Heated or Unheated? There is a factor relating to whether your building will be heated and it influences design snow load. Heated buildings help melt snow off.

Overall building dimensions: width, length, height above grade. These factors impact wind design.

Risk Category – How your building will be used impacts design snow and wind loads. Buildings with infrequent human occupancy have less risk and can be designed for a greater probability of failure in event of an extreme weather event.

Energy heels for full depth attic insulation? If ever insulation might be blown into a dead attic space for purposes of climate control, to be effective it should be full depth from outside of wall to outside of wall. For extended reading: https://www.hansenpolebuildings.com/2012/07/raised-heel-trusses/

Siding material (so proper gable truss recommendations can be made). If supporting other than roll formed steel siding, end truss probably will require vertical studs. Without a continuous wall beneath an end truss, it must be ordered as a structural gable.

Is the building fully enclosed, partially enclosed or open? This will again influence wind design.

Are you interested in parallel chords with a heel height to create a vaulted ceiling? You can get the same slope inside and out with this method.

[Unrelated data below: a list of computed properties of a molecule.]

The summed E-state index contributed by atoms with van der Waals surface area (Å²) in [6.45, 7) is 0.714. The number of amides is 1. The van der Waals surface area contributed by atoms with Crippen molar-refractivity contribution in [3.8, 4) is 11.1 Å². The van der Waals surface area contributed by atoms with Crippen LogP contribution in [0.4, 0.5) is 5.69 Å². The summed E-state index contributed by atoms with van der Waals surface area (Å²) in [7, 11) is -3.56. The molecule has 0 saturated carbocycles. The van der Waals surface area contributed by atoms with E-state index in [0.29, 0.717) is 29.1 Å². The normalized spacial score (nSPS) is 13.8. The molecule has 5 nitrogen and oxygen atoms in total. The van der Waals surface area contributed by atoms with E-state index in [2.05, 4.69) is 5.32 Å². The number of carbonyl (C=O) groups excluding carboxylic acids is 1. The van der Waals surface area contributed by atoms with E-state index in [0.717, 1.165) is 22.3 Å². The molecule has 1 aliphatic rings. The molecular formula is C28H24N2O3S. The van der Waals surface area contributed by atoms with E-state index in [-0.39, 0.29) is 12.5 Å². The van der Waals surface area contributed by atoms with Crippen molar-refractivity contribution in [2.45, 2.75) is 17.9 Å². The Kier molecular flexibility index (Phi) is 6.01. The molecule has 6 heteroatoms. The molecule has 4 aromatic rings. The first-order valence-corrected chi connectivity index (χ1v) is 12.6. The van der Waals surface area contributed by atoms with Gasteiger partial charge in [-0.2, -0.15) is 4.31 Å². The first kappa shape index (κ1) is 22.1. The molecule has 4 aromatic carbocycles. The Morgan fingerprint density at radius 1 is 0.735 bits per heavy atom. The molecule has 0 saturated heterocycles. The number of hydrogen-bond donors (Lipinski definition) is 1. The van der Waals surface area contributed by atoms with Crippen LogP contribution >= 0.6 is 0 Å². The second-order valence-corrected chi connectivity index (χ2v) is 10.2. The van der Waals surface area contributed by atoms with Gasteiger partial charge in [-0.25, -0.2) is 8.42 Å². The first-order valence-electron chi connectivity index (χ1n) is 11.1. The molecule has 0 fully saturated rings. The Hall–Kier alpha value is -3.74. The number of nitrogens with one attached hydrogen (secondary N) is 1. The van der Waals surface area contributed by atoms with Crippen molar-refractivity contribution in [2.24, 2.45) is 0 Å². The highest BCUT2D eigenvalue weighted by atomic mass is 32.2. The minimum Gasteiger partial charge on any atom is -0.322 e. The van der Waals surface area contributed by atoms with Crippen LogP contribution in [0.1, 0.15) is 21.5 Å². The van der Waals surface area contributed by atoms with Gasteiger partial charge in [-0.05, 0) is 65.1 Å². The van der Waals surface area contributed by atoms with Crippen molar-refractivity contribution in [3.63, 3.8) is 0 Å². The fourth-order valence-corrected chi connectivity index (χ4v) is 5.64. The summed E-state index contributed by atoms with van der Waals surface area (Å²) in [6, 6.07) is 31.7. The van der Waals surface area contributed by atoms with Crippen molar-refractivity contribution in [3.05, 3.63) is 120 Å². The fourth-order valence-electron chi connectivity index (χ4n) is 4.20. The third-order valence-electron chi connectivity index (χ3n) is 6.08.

Done right you would be offered options to increase load carrying capacities against either wind, snow or both. This is true value added design. Builders most always want bare minimums, while people who are doing DIY homes or barndominiums are most likely to increase capacities. If in doubt – own the last building standing!

When I was building trusses I  had extremely high expectations of my truss staff, we always wanted to offer designs to exceed our client’s expectations.

Too many factors to juggle? You do not have to fret with an engineered Hansen Pole Building. Please call 1(866)200-9657 today.

P.S. Remember, I have no current interest in any truss manufacturing facility so please don’t contact me for truss prices, thanks.

Proper Screw Location for Post Frame Steel Cladding

Proper Screw Location for Post Frame Steel Cladding